In this light, we should be crying foul when politicians like New York City Mayor Bill de Blasio call for the federal government to take over private enterprise, as he did recently over coronavirus fears. “People can get tested according to a priority structure, and it’s not enough testing. It’s just as simple as that,” de Blasio argued after he called on the fed to take control of U.S. businesses in light of the COVID-19 pandemic. He continued, “Here’s the reality. This is a war-like situation. We’re in a war-time scenario with a ‘Mar-a-Lago attitude’ being used by the federal government, right? … This is a case for a nationalization, literally a nationalization, of crucial factories and industries that could produce the medical supplies to prepare this country for what we need.”

Calling for a fascist takeover of America’s private industry is a textbook recipe for ushering in tyranny. And “helping people” is always how tyrants justify their demand for greater power. Somehow, it never works out the way they claim.

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Jordan Candler

  • “15 DAYS TO SLOW THE SPREAD”: Trump rolls out tougher guidelines for Americans to follow over the next few weeks (The Daily Wire)

  • NOT A SPENDING STIMULUS: Trump administration to propose $850 billion tax-relief-focused stimulus (The Hill)

  • DISINFORMATION: Chinese bots flood Twitter to spread anti-Trump conspiracy theories (The National Pulse)

  • BIRDS OF A FEATHER: NBC News spreads Chinese Communist propaganda amid coronavirus outbreak (Washington Examiner)

  • REDEMPTION: Tennessee brothers who stockpiled nearly 18,000 bottles of hand sanitizer donate stash (Fox News)

  • LEGAL CHALLENGE DENIED: Ohio Supreme Court allows delay to primary election (The Columbus Dispatch)

  • EXTRAORDINARY HEALTH-RELATED DELAY: Supreme Court postpones March oral arguments (Fox News)

  • “DELIVERY PROMISES ARE LONGER THAN USUAL”: Amazon to hire 100,000 more workers and give raises to current staff to deal with coronavirus demands (CNBC)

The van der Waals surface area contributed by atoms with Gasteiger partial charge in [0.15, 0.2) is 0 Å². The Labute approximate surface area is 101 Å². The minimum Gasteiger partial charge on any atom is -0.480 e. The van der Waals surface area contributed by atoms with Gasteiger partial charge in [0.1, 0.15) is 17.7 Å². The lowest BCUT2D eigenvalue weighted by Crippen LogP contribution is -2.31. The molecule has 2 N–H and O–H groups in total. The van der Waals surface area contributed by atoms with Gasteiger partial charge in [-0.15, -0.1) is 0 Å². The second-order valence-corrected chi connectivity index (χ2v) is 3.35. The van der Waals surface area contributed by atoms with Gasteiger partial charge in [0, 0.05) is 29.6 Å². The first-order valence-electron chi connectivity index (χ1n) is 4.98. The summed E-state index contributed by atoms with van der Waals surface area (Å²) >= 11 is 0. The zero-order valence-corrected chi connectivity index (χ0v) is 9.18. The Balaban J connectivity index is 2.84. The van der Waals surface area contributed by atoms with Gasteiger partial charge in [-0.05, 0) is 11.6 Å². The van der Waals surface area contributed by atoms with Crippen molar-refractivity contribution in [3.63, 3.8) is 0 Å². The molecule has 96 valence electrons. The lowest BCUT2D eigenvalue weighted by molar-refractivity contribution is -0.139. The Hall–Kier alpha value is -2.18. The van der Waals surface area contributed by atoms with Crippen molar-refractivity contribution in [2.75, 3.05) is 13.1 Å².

• POLITICS BY OTHER MEANS: International Criminal Court prepares legal war on the U.S. (Washington Examiner)

  • POLICY: Mitt Romney’s foolish stimulus proposal (Washington Examiner)

  • POLICY: Coronavirus shows why America must get resources from our own backyard, not China (Issues & Insights)

  • POLICY: COVID-19 response shows that federalism is working (National Review)

  • HUMOR: Joe Biden: “My running mate will be a woman whether he knows it or not” (Genesius Times)

For more of today’s editors’ choice headlines, visit In Our Sights.

The Patriot Post is a certified ad-free news service, unlike third-party commercial news sites linked on this page, which may also require a paid subscription.

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Video: The Intolerance of Tolerance — The dictionary definition of tolerance means something else in our polarized cultural climate.

Video: Grifters, Slackers, Dictators, and Democrats — But we repeat ourselves!

Video: Media Says ‘Chinese Coronavirus’ Term Is Xenophobic — Is that why they’ve used it?


For more of today’s columns, visit Right Opinion.


Insight: “No passion so effectually robs the mind of all its powers of acting and reasoning as fear.” —Edmund Burke (1729-1797)

No good options: “Yes these lockdowns could destroy our economic system. But the problem is that an uncontrolled spread of the disease could destroy our health care system. It’s not just about mortality rates. It’s about the hospitals and their capacities. What’s the right answer? I don’t know.” —The Daily Wire’s Matt Walsh

Never let a crisis go to waste: “We need to update our voting systems to keep up with the times. We need to modernize them. And it’s not radical. We can look at things like expanding vote by mail, for example, as a way to do that. And this crisis — voting from the comfort and safety of your own home would give a lot of people access to the vote that may be worried to come out and vote on Election Day [today].” —Florida Democratic Party Executive Director Juan Peñalosa

Double standards: “I did not for a moment think there was anything problematic [about hitting the gym] because I knew the dynamics. And again, I have to stay healthy so I can make the decisions for the people of this city.” —New York City Mayor Bill de Blasio

The BIG Lie: “We are, you know, weeks and weeks behind because the president said it was a hoax and we were in denial, so, of course, we’re going to be behind on these things.” —Rep. Tim Ryan

Nope: “So the idea was, how can you organize a militia quickly to defend your area or defend the country? And we said that, in order to maintain a well-run militia, that people could have a weapon, a musket.” —Joe Biden

And last… “These same voices who regard President Trump as being ‘literally Hitler,’ are upset because … he’s not acting like a fascist dictator? How does that make sense?” —Peter Heck